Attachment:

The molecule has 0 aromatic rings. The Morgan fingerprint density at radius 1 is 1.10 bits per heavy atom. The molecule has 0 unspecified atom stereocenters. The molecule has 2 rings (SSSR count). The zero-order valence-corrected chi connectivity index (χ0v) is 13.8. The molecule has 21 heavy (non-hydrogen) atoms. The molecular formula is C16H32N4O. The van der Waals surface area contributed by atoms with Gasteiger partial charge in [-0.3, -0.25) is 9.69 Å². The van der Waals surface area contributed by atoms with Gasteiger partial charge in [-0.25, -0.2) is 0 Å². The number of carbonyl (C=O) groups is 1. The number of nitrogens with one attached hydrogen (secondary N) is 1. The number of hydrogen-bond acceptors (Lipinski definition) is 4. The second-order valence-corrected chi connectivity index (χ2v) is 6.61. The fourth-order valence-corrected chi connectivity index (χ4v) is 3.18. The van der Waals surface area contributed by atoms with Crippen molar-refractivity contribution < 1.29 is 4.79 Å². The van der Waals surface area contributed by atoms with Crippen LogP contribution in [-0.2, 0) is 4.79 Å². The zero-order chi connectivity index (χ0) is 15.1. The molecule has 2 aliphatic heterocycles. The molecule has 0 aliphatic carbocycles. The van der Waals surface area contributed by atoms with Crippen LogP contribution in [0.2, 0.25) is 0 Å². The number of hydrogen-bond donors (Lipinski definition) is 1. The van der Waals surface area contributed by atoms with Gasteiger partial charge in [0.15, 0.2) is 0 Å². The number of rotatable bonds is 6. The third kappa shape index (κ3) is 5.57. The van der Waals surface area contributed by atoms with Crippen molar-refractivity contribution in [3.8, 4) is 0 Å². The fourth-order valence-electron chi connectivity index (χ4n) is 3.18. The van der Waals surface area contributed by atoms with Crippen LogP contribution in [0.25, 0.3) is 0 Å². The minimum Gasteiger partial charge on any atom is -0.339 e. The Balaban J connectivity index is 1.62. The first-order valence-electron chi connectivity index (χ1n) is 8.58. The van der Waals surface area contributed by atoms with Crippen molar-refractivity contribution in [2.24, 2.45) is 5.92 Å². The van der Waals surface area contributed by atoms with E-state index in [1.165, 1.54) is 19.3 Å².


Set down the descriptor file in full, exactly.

The molecule has 0 aromatic rings. The Morgan fingerprint density at radius 1 is 1.10 bits per heavy atom. The molecule has 0 unspecified atom stereocenters. The molecule has 2 rings (SSSR count). The zero-order valence-corrected chi connectivity index (χ0v) is 13.8. The molecule has 21 heavy (non-hydrogen) atoms. The molecular formula is C16H32N4O. The van der Waals surface area contributed by atoms with Gasteiger partial charge in [-0.3, -0.25) is 9.69 Å². The van der Waals surface area contributed by atoms with Gasteiger partial charge in [-0.25, -0.2) is 0 Å². The number of carbonyl (C=O) groups is 1. The number of nitrogens with one attached hydrogen (secondary N) is 1. The number of hydrogen-bond acceptors (Lipinski definition) is 4. The second-order valence-corrected chi connectivity index (χ2v) is 6.61. The fourth-order valence-corrected chi connectivity index (χ4v) is 3.18. The van der Waals surface area contributed by atoms with Crippen molar-refractivity contribution < 1.29 is 4.79 Å². The van der Waals surface area contributed by atoms with Crippen LogP contribution in [-0.2, 0) is 4.79 Å². The zero-order chi connectivity index (χ0) is 15.1. The molecule has 2 aliphatic heterocycles. The molecule has 0 aliphatic carbocycles. The van der Waals surface area contributed by atoms with Crippen LogP contribution in [0.2, 0.25) is 0 Å². The number of hydrogen-bond donors (Lipinski definition) is 1. The van der Waals surface area contributed by atoms with Gasteiger partial charge in [0.15, 0.2) is 0 Å². The number of rotatable bonds is 6. The third kappa shape index (κ3) is 5.57. The van der Waals surface area contributed by atoms with Crippen molar-refractivity contribution in [3.8, 4) is 0 Å². The fourth-order valence-electron chi connectivity index (χ4n) is 3.18. The van der Waals surface area contributed by atoms with Crippen LogP contribution in [0.25, 0.3) is 0 Å². The minimum Gasteiger partial charge on any atom is -0.339 e. The Balaban J connectivity index is 1.62. The first-order valence-electron chi connectivity index (χ1n) is 8.58. The van der Waals surface area contributed by atoms with Crippen molar-refractivity contribution in [2.24, 2.45) is 5.92 Å². The van der Waals surface area contributed by atoms with E-state index in [1.165, 1.54) is 19.3 Å².